It was field trip day, and he wanted me to go. But…
He came around the corner, distraught, and found me in the family room.
His face broke.
Tears gathered and fell.
“Mummy just told me you can’t come on the field trip.”
“I want you there. I want you to go. I want to be with my daddy.”
He wrapped his arms around my waist and buried his face into my shirt.
I put my hand on his head and told him I was sorry.
“I have to work,” I said. “I want to go, too. I wish I could. But I have to work.”
I told him we could make our own family field trip. I told him to think of adventures we could have on the weekend.
The tears stopped. He stepped back. Our own field trip? That sounded promising. He seemed to feel better.
I did not.
The next morning I got into my car and began my commute as usual. I fought the traffic along the expressway and watched the sun come up.
When I reached my exit, I kept going. My son wanted me there. And by God, I was going to go on that field trip. It wasn’t too far, just up the interstate at the state fairground. A place where old Florida has been reconstructed out of antique buildings moved there from their original homestead sites. It’s a pretty, shaded village, a living set torn from the pages of a Marjorie Kinnan Rawlings novel. Period dress, animals, giant shade trees… everything a morning in the stuffy, old classroom is not. He was going to love it, and so was I.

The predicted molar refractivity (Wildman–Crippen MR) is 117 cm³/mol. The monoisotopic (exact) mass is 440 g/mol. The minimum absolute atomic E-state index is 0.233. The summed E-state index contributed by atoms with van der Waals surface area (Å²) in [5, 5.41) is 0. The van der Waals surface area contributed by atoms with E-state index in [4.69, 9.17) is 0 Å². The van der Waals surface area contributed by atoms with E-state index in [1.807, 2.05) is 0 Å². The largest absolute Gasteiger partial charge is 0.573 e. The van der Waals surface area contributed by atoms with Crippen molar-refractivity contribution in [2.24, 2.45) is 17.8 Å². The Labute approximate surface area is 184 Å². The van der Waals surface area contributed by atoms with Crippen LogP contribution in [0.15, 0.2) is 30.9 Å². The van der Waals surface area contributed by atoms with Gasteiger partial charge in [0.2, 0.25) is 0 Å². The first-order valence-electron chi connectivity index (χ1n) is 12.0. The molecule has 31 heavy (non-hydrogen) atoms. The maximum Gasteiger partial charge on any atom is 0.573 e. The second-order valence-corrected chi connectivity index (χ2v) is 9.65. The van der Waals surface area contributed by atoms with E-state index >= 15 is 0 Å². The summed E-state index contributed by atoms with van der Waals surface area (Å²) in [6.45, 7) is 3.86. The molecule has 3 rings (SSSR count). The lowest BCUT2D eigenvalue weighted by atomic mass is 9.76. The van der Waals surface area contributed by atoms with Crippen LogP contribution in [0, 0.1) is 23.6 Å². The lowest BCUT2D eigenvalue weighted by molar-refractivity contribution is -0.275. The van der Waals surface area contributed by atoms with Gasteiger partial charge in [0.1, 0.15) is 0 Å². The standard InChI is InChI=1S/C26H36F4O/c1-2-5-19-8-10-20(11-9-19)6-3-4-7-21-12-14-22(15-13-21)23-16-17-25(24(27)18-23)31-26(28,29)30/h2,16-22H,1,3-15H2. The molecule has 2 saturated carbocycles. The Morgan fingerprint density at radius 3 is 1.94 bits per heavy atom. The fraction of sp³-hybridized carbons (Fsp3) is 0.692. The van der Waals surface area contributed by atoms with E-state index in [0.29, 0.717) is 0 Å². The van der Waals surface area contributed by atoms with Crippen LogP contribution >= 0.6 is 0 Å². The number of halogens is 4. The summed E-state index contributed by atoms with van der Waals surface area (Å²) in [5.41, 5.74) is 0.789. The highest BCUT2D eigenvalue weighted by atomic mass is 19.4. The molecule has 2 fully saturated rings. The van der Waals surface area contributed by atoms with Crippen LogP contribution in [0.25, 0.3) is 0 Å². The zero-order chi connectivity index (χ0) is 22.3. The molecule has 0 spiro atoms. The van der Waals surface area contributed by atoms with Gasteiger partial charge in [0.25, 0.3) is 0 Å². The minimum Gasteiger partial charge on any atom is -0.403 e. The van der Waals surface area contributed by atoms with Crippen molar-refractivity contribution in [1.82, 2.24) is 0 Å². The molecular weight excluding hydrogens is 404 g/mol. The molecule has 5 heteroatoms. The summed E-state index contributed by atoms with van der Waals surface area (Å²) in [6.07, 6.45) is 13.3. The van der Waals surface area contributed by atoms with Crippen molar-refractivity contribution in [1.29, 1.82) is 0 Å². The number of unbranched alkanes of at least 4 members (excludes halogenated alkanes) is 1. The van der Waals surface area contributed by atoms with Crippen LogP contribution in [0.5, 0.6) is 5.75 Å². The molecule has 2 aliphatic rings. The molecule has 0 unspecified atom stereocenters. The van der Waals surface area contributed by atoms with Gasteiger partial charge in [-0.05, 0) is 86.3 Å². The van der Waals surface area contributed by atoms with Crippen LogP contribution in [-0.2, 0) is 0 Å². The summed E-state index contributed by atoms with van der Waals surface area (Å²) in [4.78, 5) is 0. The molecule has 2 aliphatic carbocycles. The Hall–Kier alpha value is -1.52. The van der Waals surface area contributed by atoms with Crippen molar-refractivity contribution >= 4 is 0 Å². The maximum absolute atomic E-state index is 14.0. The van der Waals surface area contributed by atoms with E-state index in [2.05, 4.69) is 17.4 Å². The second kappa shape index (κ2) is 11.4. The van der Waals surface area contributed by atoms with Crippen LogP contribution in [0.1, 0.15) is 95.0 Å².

I manoeuvred through the morning rush-hour traffic and made it to the fairground ahead of the kids. I parked my car. I talked my way through the gate. The guard said he had a son, too. He understood.
When the bus arrived, I stood there smiling. Excited kids filed off and I looked for my son. He bounced off the bus chattering to friends, excited to be there. Then he spotted me.
He ran to me and grabbed me in a hug.
“You’re here! I can’t believe it! This is awesome!”
“I know, bud. It is. It really is. Let’s go look at that old train station. It looks pretty cool.”